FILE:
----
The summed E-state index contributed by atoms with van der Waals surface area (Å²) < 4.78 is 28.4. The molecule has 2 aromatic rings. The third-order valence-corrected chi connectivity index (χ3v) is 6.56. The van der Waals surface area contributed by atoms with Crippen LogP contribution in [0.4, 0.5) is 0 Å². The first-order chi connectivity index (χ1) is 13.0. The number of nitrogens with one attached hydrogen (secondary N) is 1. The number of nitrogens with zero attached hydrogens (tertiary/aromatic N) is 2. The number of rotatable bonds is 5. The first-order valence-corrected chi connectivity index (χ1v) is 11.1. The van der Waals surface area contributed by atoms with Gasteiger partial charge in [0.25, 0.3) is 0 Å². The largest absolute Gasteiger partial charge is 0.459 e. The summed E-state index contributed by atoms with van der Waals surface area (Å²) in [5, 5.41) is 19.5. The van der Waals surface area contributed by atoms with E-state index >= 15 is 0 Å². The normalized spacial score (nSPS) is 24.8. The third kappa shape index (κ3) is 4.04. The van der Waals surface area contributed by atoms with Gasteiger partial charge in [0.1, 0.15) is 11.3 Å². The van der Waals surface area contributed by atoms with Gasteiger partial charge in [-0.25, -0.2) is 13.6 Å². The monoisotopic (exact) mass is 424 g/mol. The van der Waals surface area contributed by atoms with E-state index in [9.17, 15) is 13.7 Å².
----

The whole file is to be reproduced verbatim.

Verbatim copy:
The summed E-state index contributed by atoms with van der Waals surface area (Å²) < 4.78 is 28.4. The molecule has 2 aromatic rings. The third-order valence-corrected chi connectivity index (χ3v) is 6.56. The van der Waals surface area contributed by atoms with Crippen LogP contribution in [0.4, 0.5) is 0 Å². The first-order chi connectivity index (χ1) is 13.0. The number of nitrogens with one attached hydrogen (secondary N) is 1. The number of nitrogens with zero attached hydrogens (tertiary/aromatic N) is 2. The number of rotatable bonds is 5. The first-order valence-corrected chi connectivity index (χ1v) is 11.1. The van der Waals surface area contributed by atoms with Gasteiger partial charge in [0.25, 0.3) is 0 Å². The largest absolute Gasteiger partial charge is 0.459 e. The summed E-state index contributed by atoms with van der Waals surface area (Å²) in [5, 5.41) is 19.5. The van der Waals surface area contributed by atoms with E-state index >= 15 is 0 Å². The normalized spacial score (nSPS) is 24.8. The third kappa shape index (κ3) is 4.04. The van der Waals surface area contributed by atoms with Gasteiger partial charge in [0.1, 0.15) is 11.3 Å². The van der Waals surface area contributed by atoms with Gasteiger partial charge in [-0.25, -0.2) is 13.6 Å². The monoisotopic (exact) mass is 424 g/mol. The van der Waals surface area contributed by atoms with E-state index in [9.17, 15) is 13.7 Å².